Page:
I think the special transaction should have a magic number.  This would make it slightly larger, but if you added a 32 byte random "official" magic number, then it is very unlikely that it would happen accidentally.

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February 16, 2013, 03:24:53 AM
 #272

As an aside, roughly, what is the total number of unspent transaction outputs at the moment?

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March 08, 2013, 05:38:36 AM
 #273

As an aside, roughly, what is the total number of unspent transaction outputs at the moment?

It would also be interesting to know what percentage are <COIN_DUST.

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March 08, 2013, 06:46:50 AM
 #274

So some discussions from the inflationproofing thread provided two additional requirements for the UTXO tree:

It needs to be a sum-tree over txout value so that the utxo root also shows the currency hasn't been inflated and allows stochastic utxo checks. Thats easy enough, just an implementation detail.

The other thing is that we need some way of testing that randomly selected transactions in a block are spending an input that was in the uxto set (not spending coins from thin air), thats easy— except when they're spending txouts in the same block. Is there a way to accommodate that without requiring a separate by-output lookup against transactions in the blocks as a p2p message?
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March 08, 2013, 07:55:46 AM
 #275

The other thing is that we need some way of testing that randomly selected transactions in a block are spending an input that was in the uxto set (not spending coins from thin air), thats easy— except when they're spending txouts in the same block. Is there a way to accommodate that without requiring a separate by-output lookup against transactions in the blocks as a p2p message?

i would think there is an obvious, straightforward way.
lets say a node requests matching transactions from a different node who has already recieved the latest block, using bloom filtering.
if it has dependencies outside of the the UTXO, all parent transactions are also automatically provided until there are all included, even if they do not match the bloom filter.
if he would wait until the next block, the case becomes "trivial" again.
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April 14, 2013, 09:49:06 AM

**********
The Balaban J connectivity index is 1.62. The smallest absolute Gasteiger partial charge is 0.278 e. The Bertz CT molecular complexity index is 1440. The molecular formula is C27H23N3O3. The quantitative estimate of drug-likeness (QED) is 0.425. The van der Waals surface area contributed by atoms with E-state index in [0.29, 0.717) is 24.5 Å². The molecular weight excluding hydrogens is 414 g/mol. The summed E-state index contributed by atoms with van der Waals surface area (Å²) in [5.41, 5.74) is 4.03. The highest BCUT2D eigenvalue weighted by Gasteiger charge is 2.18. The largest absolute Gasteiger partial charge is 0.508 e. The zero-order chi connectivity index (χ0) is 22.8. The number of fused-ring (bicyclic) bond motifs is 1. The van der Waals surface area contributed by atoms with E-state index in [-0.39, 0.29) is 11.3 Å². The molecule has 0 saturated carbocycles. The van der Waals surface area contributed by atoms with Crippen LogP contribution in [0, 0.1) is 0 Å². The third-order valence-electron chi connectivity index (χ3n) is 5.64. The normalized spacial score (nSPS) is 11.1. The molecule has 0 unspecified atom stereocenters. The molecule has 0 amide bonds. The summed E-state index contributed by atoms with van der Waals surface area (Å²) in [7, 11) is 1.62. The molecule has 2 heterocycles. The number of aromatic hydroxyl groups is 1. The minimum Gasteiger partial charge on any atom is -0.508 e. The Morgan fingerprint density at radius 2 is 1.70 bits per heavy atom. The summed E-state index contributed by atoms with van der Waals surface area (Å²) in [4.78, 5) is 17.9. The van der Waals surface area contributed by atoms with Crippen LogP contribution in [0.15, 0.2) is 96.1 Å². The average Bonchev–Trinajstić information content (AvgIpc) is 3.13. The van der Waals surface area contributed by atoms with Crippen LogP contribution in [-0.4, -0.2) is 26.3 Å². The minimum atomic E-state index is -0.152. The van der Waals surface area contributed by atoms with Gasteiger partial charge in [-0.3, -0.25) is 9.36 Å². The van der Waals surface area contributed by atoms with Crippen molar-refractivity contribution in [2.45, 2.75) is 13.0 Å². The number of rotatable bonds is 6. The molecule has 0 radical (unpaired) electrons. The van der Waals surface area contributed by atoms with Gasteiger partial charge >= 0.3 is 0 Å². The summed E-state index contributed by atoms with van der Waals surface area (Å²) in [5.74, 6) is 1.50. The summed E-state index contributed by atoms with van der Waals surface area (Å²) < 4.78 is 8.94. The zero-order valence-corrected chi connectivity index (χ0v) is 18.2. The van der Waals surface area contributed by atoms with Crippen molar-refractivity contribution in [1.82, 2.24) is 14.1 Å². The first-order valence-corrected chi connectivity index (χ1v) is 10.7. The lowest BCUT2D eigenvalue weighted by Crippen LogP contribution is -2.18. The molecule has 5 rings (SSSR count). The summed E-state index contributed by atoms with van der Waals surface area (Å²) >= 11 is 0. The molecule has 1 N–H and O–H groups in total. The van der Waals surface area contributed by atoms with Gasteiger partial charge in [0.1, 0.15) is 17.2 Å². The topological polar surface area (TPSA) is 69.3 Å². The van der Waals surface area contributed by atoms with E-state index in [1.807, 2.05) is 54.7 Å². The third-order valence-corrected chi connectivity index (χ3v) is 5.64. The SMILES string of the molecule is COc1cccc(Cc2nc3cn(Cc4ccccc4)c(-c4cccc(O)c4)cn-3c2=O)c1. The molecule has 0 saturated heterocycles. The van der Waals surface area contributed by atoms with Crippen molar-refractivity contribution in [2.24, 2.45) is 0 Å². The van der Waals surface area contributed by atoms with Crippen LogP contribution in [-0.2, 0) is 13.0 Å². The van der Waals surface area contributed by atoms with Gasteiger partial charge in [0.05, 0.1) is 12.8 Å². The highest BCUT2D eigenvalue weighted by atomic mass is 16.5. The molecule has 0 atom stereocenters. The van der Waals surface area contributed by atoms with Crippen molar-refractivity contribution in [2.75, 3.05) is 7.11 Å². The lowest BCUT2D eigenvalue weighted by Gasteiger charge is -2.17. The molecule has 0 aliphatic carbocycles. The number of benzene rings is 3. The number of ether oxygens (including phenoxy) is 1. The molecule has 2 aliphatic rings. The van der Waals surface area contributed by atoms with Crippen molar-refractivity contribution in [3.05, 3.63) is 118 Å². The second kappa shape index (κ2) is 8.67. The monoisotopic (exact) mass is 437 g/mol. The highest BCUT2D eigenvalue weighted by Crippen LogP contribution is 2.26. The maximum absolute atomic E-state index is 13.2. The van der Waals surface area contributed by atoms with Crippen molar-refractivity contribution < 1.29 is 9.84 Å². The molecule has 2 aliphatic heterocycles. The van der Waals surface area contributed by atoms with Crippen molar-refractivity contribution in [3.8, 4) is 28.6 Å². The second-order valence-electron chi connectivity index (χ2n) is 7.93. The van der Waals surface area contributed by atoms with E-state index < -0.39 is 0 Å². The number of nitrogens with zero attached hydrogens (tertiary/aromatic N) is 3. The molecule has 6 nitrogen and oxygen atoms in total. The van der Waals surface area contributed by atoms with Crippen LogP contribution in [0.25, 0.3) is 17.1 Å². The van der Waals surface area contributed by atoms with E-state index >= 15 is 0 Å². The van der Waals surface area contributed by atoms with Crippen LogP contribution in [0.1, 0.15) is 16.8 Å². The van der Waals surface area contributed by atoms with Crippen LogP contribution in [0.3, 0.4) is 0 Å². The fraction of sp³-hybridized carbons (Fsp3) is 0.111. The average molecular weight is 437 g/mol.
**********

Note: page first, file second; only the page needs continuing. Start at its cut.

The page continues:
#276

It needs to be a sum-tree over txout value so that the utxo root also shows the currency hasn't been inflated and allows stochastic utxo checks. Thats easy enough, just an implementation detail.

So, the hash becomes 36 bytes instead of 32.  The extra 4 bytes is the total in satoshis of UTXO.

For a node with 1 child
hash(node) = hash(child)

For a node with 2 children
hash().hash -> the 32 byte hash (sha256 squared)
hash().value -> total value (unsigned int  (max 21 million))
hash() -> hash().hash : hash().value

hash(node).hash = sha256(sha256(hash(child1) : hash(child2)))
hash(node).value = hash(child1).value + hash(child2).value

Quote
The other thing is that we need some way of testing that randomly selected transactions in a block are spending an input that was in the uxto set (not spending coins from thin air), thats easy— except when they're spending txouts in the same block. Is there a way to accommodate that without requiring a separate by-output lookup against transactions in the blocks as a p2p message?

That actually seems to be a sub-problem of the main problem that we are trying to solve, but at the sub-block level.  You can prove the TX out was created by transaction 10 in the current block, but if it is used in transaction 100, how do you know if it was spent between transactions 11 and 99?

I think a merkle tree for all the intermediate states of the block would be required.  This actually might not be that big a deal.  The miner would already have to add and remove all the UTXOs from/to the the tree anyway.  This would require adding them to an array and then computing the merkle root anyway.

The block header (or alt chain header) would have 2 new fields
Root of UTXO tree
Merkle Root of roots of the UTXO tree for all transactions in this block

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April 14, 2013, 05:42:47 PM
 #277